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Twitter diplomacy just ripped the Mexican peso, again.
At its low, the currency was down more than a percent against the U.S. dollar after Mexican President Enrique Pena Nieto canceled a meeting with President Donald Trump, in a dispute over Trump's border wall. It later reversed some of the losses.
Pena Nieto was expected to visit the U.S. next week to discuss immigration and trade issues, and Mexican officials have been meeting with the Trump administration ahead of time. Though Trump seemed to make conciliatory comments about Mexico on Wednesday, the president reversed that sentiment by tweeting Thursday that the meeting should be canceled if Mexico won't agree to pay for the wall.
The Mexican president tweeted back, in Spanish, that he informed the White House that he would not be attending the meeting. White House spokesman Sean Spicer later said that the wall could be paid for with a 20 percent tax on all imports from Mexico, but the White House later backtracked and said the 20 percent tax was just an example of what could be done.
Trump signed two executive orders Wednesday aimed at cracking down on immigration, including a directive to build the wall. A barrier along the southern U.S. border was a key promise made by Trump during his campaign, and Mexican officials have repeatedly said they will not pay for it.
After Pena Nieto's tweet, the dollar moved higher against the Mexican currency. Dollar/peso rose to 21.30, after hitting 20.86 earlier in the day. The peso was down 1.1 percent against the dollar at midday but it recovered about a half percent in afternoon trading. The low for the peso was when it reached 22.0385 to the dollar on Jan. 11.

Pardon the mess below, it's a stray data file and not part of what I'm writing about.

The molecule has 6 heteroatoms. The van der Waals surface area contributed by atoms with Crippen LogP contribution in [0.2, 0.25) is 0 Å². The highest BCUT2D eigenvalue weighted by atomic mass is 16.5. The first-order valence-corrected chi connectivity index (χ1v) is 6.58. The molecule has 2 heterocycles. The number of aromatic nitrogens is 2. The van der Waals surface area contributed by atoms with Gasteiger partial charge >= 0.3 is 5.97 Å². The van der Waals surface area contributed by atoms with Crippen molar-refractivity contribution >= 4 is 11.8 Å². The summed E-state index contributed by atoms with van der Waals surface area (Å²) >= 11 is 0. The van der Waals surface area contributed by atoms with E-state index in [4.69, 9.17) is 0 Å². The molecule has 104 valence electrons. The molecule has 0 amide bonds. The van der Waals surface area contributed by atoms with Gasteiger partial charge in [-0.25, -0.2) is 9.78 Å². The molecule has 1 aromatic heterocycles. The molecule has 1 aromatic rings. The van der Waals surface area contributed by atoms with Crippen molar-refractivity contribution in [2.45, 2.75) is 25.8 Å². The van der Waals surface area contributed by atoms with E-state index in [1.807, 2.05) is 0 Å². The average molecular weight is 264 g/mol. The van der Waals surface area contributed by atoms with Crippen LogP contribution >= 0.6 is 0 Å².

"Yesterday's conciliatory tone has been shattered by those tweets," said Andres Jaime, global foreign exchange and rates strategist at Barclays. "It's a reversal from yesterday's optimism that this was going to go smoother than initially thought. ... In the meantime, [the peso is] going to remain under pressure."
The talk of border tariffs reinforces the negative outlook for the peso, for now, said Win Thin, senior currency analyst at Brown Brothers Harriman.
"The market has gotten a little more balance, but I think it's (dollar) loaded for another move higher," said Thin. "I'm kind of confident that the dollar is going to head higher and I'm very confident we're going to have gyrations both ways...I still think things are negative for Mexico and nothing's changed. Tariffs are never good."
The peso recovered a bit after Spicer discussed a tax on Mexican imports but was still lower on the day. Jaime said he estimates the market is already pricing in a border tax, at about 16 percent, at current levels. "In our assumption expectations about Trump policy would imply a border tax of about 16 percent," Jaime said.
Jaime said he doesn't see the peso going much lower than it went in January, but he does expect it to be more volatile. He projects it to trade flat this year, but the risk would be more to the upside, because of the deep slide in the peso already.
"The U.S. has a huge trade deficit of $60 billion with Mexico, but it's very different, the relationship the U.S. has with Mexico than it has with China. to tell the people, 'look, I'm doing what I promised,'" Jamie said. "We need to get used to this very high intraday volatility."
Markets had been looking forward to the meeting as the next event that could affect the peso, but now there's no event — other than tweets, which aren't predictable. "What we've seen, in terms of policy announcements, is many times you can see a tweet changes the perception of the market," he said.
The U.S. trade deficit with Mexico was about $58 billion in the first 11 months of 2016. It was $58 billion for all of 2015, according to Commerce Department data. The deficit was the largest in 2007, at $74.8 billion.
According to the Office of the U.S. Trade Representative, Mexico was the third-largest supplier of goods imported into the U.S. in 2015. The top category was vehicles, including parts at $74 billion. The U.S. also imports electrical machinery, mineral fuels, and optical and medical equipment. The U.S. imported $21 billion in agricultural products in 2015.